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Janice Cheam, President and CEO of Energy Aware, holds a Neurio sensor at her offices in Vancouver, British Columbia, Thursday, December 19, 2013. The Neurio sensor monitors a home's electricity using WIFI and a cloud service to calculate how much energy appliances use. (Rafal Gerszak/Rafal Gerszak)
Janice Cheam, President and CEO of Energy Aware, holds a Neurio sensor at her offices in Vancouver, British Columbia, Thursday, December 19, 2013. The Neurio sensor monitors a home's electricity using WIFI and a cloud service to calculate how much energy appliances use. (Rafal Gerszak/Rafal Gerszak)

B.C. Inventors

Smart device helps owners harness the power of the home Add to ...

The idea was born in 2005, when Janice Cheam, then in her senior year at UBC’s Sauder School of Business, was given the task of creating a business plan and prototype for a product.

Around the same time, a friend who recently returned from a conference on climate change spoke of the environmental impact of carbon emissions.

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“As a result of that [conversation], I had this almost panicked feeling, where I really wanted to do something,” Ms. Cheam said. “I decided to dedicate the business plan in the class to addressing that problem: How can we make energy conservation a real part of the solution to our environmental problems?”

But the idea was intimidatingly big. To make the issue easier to tackle – and more appealing for consumers of this still-hypothetical product – Ms. Cheam scaled down.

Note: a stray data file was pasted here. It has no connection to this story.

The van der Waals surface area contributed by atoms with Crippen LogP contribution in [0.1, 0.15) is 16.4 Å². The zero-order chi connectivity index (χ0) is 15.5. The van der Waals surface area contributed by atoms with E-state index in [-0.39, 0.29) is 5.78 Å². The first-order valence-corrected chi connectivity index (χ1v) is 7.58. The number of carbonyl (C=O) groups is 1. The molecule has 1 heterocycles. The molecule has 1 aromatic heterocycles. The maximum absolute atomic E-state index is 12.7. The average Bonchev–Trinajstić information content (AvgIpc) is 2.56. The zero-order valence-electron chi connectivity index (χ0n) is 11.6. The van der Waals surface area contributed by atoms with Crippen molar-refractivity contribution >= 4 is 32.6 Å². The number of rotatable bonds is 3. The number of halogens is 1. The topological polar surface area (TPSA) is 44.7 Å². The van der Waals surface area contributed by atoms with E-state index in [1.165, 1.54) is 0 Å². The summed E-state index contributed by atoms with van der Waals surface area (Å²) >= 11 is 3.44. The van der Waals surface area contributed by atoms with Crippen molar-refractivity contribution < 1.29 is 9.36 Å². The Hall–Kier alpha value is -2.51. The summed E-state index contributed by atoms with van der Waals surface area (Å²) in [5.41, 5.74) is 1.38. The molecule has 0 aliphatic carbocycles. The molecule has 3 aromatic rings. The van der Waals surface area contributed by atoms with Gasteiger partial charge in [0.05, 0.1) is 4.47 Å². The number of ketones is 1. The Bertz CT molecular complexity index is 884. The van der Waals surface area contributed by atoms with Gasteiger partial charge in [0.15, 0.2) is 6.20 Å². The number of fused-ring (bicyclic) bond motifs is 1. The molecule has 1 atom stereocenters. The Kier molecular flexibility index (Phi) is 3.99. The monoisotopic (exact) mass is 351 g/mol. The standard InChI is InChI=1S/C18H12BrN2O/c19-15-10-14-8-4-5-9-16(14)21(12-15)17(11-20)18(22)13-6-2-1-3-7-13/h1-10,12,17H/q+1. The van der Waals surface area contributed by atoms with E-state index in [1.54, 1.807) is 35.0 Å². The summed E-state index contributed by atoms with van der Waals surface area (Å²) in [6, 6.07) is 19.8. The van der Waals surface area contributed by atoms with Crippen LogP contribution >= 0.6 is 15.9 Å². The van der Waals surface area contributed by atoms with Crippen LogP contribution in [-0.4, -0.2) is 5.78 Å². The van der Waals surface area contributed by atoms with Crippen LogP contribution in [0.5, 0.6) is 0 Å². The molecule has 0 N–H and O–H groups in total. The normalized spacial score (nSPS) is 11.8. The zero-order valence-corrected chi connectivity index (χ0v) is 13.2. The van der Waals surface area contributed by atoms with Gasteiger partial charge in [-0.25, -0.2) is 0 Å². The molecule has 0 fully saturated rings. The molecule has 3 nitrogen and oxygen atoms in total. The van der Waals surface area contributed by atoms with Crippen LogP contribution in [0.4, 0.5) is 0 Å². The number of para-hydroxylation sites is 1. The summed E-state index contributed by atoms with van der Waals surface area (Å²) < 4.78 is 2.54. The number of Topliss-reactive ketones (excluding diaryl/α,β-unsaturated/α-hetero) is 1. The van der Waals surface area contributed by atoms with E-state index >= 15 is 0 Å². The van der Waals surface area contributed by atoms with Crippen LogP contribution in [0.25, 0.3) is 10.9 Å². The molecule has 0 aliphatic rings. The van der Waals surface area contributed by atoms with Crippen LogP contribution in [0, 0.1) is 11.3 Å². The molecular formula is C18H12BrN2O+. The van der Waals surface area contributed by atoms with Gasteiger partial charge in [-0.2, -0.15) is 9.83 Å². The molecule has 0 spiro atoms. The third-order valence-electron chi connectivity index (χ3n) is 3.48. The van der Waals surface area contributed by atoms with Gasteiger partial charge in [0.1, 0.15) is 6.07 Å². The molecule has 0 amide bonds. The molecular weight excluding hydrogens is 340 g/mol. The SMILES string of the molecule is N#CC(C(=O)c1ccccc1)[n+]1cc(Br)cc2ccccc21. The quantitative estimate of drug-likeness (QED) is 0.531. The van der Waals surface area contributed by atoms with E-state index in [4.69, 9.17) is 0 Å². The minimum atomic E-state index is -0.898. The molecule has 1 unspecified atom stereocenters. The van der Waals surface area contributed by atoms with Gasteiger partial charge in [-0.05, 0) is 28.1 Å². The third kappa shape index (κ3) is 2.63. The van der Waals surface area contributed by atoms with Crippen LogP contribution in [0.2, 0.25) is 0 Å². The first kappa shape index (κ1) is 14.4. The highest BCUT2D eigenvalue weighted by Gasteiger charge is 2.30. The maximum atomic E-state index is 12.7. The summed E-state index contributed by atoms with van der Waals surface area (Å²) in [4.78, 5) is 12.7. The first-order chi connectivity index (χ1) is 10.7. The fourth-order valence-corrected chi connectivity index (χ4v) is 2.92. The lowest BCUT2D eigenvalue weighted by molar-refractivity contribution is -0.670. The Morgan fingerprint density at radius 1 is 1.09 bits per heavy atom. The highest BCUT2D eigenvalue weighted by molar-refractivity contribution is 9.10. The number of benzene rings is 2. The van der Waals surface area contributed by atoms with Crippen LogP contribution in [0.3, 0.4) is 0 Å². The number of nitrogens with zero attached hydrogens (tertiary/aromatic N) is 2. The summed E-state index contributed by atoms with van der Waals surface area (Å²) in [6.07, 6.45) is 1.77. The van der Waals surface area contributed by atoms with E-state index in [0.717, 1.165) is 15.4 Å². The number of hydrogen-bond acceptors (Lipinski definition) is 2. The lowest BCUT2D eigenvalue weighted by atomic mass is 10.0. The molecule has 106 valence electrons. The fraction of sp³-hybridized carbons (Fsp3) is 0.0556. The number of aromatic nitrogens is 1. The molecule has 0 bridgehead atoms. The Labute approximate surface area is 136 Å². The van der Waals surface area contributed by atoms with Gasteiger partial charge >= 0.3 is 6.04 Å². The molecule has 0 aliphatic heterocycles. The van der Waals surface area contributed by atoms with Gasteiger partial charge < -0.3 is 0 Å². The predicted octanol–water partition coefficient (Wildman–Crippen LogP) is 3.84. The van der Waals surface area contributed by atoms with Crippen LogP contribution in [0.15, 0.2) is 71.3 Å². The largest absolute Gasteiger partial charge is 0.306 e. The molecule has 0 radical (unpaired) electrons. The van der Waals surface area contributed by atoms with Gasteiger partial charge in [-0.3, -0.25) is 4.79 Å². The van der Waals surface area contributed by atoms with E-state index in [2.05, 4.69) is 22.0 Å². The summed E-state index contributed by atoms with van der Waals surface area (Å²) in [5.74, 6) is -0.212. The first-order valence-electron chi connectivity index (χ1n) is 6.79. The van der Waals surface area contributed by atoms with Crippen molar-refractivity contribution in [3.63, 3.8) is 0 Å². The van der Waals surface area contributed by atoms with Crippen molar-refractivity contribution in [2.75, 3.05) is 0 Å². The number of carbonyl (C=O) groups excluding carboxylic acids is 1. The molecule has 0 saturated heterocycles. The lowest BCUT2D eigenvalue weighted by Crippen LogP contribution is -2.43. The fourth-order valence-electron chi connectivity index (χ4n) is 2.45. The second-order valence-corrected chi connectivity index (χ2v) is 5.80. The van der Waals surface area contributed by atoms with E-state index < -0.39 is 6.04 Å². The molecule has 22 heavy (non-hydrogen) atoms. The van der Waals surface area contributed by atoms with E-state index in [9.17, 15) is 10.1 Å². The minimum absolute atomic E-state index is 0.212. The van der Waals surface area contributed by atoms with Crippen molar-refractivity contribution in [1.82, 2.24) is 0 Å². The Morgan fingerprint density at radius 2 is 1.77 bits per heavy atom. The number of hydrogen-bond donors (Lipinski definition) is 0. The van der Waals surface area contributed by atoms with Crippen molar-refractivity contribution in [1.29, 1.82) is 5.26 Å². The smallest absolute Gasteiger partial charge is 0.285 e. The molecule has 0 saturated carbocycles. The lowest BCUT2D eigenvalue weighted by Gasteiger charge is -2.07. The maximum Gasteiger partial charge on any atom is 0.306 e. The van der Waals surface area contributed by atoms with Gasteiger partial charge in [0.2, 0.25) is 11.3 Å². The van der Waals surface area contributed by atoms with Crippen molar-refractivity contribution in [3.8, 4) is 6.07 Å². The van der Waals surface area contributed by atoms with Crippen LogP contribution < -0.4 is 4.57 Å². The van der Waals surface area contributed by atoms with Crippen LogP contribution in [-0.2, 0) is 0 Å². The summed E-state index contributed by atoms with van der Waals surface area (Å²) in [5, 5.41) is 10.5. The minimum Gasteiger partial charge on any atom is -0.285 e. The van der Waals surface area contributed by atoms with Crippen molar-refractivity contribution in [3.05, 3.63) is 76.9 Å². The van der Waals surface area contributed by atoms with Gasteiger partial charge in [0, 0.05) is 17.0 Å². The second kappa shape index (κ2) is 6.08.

Over the course of eight years – which included the creation of Energy Aware, a company of which Ms. Cheam is president and CEO – what started as a simple home energy display became Neurio. A small device that connects to a home’s breaker panel, Neurio monitors electricity use and sends real-time information via wireless Internet and a cloud service to a personal device such as a smartphone or tablet. Neurio’s energy-tracking app, Wattson, itemizes one’s energy bill by appliance, allowing the user to see exactly how many dollars a month it costs to power, say, the heater or oven.

One of his first discoveries was that even when everything was powered off, his home was still using a lot of energy. With a little investigating, he discovered one culprit was a stereo that continued to sap energy even when turned off.

“It took me two minutes to fix that and that alone was about $10 of savings per bill, which is considerable for a stereo that was just sitting there,” he said.

There was also a faulty heater in his bedroom that operated at full power – adding $30 to $50 to each hydro bill – despite only generating a little bit of heat.

“I turned that off and the next day I bought myself a blanket heater,” Mr. Kashani said. “That costs me 50 cents per month to run and I’m actually warmer at night.”

At the end of the first year, Mr. Kashani saved $350 compared to the previous year. The accomplishment also earned him a $75 rebate from BC Hydro’s “Team Power Smart” program.

Mr. Kashani’s experience helps illustrate that saving energy doesn’t require major lifestyle changes, a belief that can be a huge barrier to more sustainable living, Ms. Cheam said.

In addition to saving money, the device can “learn” helpful tricks that can potentially make the user’s life easier, Ms. Cheam said. Using pattern detecting algorithms, Neurio can, for example, notify a user when a load of laundry is done, or if a user has forgotten to turn off the stove.

In mid-October, the team at Energy Aware launched a Kickstarter campaign to fund production of the device, setting a goal of raising $95,000 in 30 days. It not only succeeded, meeting its goal in nine days, but went on to raise $267,373 from nearly 2,000 backers worldwide.

“We were high-fiving, obsessively refreshing our Kickstarter page and bouncing off the walls with big smiles on our faces,” Ms. Cheam said.

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